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Arthroscopy: Saving One Knee At A Time

Soccer Injuries | Luis Matines had an arthroscopic knee surgery on both knee after two seperate injuries from playing soccer.

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By: Shaleeka Powell

In 1997, Martines ruptured his anterior cruciate ligament (ACL), due to a knee injury while playing soccer.

He tried to block a player from passing him that resulted in him twisting his right foot and popping his right knee.

This caused him to have his ACL reconstructed at the Indianapolis Methodist hospital.

Martines decided to have the surgery because he did not want his soccer career to be over and his doctor said when he has kids it will be hard for him to pick them up and play with them, he said.

He wasn’t worried about the surgery because he has a sister who had the same procedure done seven year prior to his injury due to an injury she received playing volleyball.

Her results were great and she was able to play volleyball again, which gave Martines confidence for his procedure because he went to the same orthopedic surgeon.

ACL reconstruction and the repair of a torn meniscus (structure in the knee) are the most commonly performed knee arthroscopic surgeries, according to Dr. Marc Samson, orthopedic surgeon at L.A. Orthopedics Center.

Over 600,000 arthroscopic surgeries are performed a year, according to the 2010 Orthopedic Surgery Book.

Knee arthroscopy is a minimally invasive outpatient surgical procedure, meaning the procedure takes about 30 minutes and the patient leaves the same day.

During the surgical procedure, Samson makes two tiny cuts on the patient’s knee and inserts an arthroscope, a device that has a camera attached to examine the joint, according to Samson.

“Your typical patient is going to be anywhere from 18 to 40 and usually involved in some recreational activity sporting wise or may have a sports injury,” Samson said.

Two years after Martines ruptured his ACL in his right knee he did the same to his left knee by also playing soccer.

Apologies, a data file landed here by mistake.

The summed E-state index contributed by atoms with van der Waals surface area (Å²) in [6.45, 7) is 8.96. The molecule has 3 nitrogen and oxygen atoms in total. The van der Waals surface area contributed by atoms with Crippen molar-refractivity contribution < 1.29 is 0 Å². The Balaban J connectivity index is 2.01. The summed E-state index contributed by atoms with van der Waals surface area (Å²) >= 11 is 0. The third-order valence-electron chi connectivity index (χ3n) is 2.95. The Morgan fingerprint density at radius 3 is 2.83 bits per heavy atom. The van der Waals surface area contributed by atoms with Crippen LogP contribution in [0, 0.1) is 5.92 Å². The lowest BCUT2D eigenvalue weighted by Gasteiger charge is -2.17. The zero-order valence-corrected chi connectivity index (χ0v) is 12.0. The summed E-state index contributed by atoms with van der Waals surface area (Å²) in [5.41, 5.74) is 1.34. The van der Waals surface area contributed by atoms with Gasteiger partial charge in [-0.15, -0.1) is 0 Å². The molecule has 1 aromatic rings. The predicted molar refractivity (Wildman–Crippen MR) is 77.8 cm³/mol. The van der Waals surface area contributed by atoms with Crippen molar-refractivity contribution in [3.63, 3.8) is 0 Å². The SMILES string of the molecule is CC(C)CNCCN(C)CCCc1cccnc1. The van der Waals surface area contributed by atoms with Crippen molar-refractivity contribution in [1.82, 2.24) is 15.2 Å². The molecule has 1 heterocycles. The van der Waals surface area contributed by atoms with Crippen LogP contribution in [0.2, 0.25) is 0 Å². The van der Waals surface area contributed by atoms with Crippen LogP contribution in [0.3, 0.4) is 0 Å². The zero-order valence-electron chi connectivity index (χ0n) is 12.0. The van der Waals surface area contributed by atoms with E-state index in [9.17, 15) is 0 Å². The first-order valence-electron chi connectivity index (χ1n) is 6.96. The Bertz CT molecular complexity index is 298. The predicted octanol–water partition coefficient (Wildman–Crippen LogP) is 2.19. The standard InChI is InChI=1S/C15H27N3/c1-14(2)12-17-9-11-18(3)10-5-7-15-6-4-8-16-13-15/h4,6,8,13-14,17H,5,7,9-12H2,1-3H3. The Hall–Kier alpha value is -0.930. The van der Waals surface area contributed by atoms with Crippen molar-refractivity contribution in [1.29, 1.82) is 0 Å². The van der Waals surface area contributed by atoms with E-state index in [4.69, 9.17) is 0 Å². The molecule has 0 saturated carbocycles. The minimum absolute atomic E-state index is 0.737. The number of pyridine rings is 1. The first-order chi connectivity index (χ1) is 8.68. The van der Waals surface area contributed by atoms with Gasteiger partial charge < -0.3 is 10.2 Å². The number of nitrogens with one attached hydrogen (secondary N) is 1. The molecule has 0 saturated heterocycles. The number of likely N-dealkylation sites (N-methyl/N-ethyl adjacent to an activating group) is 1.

This resulted in him having the same surgical procedure done to his left knee.

“I think the movement that I did led to my left knee being twisted because it was something I had to do for the play, regardless of my right knee injury,” Martines said. “At that time, I thought maybe it is time I prepare myself physically to play soccer or take it a little easy on playing.”

Although there are many benefits to having an arthroscopy, there are also risks. One of the risks is infection. Infections rarely happened but the patient is subject to receiving due to the cutting of their skin, according to Dr. Samson.

Another complication is blood clots caused by the patient’s blood not freely moving. This can be fatal if the clot hits the leg then goes to the lung, Samson added.

A week after both of his surgeries Martines said the pain was bearable and a month later he said there was basically no pain.

He added that his legs were not strong after having surgery because the procedure caused individuals to lose muscle tone.

Individuals can regain muscle tone through continuous physical therapy.

Physical therapy is recommended before having surgery depending on how severe the injury is because the surgery may be preventable, according to Samson.

Martines goes to Larchmont Physical Therapy office to have physical therapy sessions with Dr. Jeanna Barsamian, a physical therapist.

He said he received physical therapy a day after both of his surgeries because his knees where stiff.

“Physical therapy played an immense role in the recovery of my surgeries,” he said. “Physical therapy alone can help you fortify the muscles around the ligament to give you some function back, but I think you are never going to get the full function back.”

Barsamian said physical therapists at Larchmont run patients through a different series of ankle and hip exercises to treat the joints above and below the leg.

“People don’t realize why they need to strengthen their hip when therapy is for their knee, but the hip is the controller of the knee,” she said. “The knee is what we call the dummy joint between the foot and the hip and it only does what it is told to do from above and below.”

“We try to get their walking under normal mechanics and get their strength back,” Barsamian added.

The exercises range from wall sits, leg lifts, side steps, squats and more.

Patients usually have sessions two to three times a week for about six months, according to Barsamian.

“Exercise, being in shape and being healthy are essential because weight affects the knees,” she said. “For every 10 pounds you’re over weight it is 50-60 pounds extra every step you take.”

Martines is able to play soccer again, but said he doesn’t play now because he doesn’t have time to exercise and be in good shape.

He said he recommends the surgery to anyone with a knee related injury.

Larchmont Physical Theraphy Photo Gallery:

The Larchmont Physical Theraphy office has served the Los Angeles Community for 28 years. This office is a recepient of the Physical Theraphy Provider Network Gold Practive Award for their quality of service, efficient operation and patient satisfaction.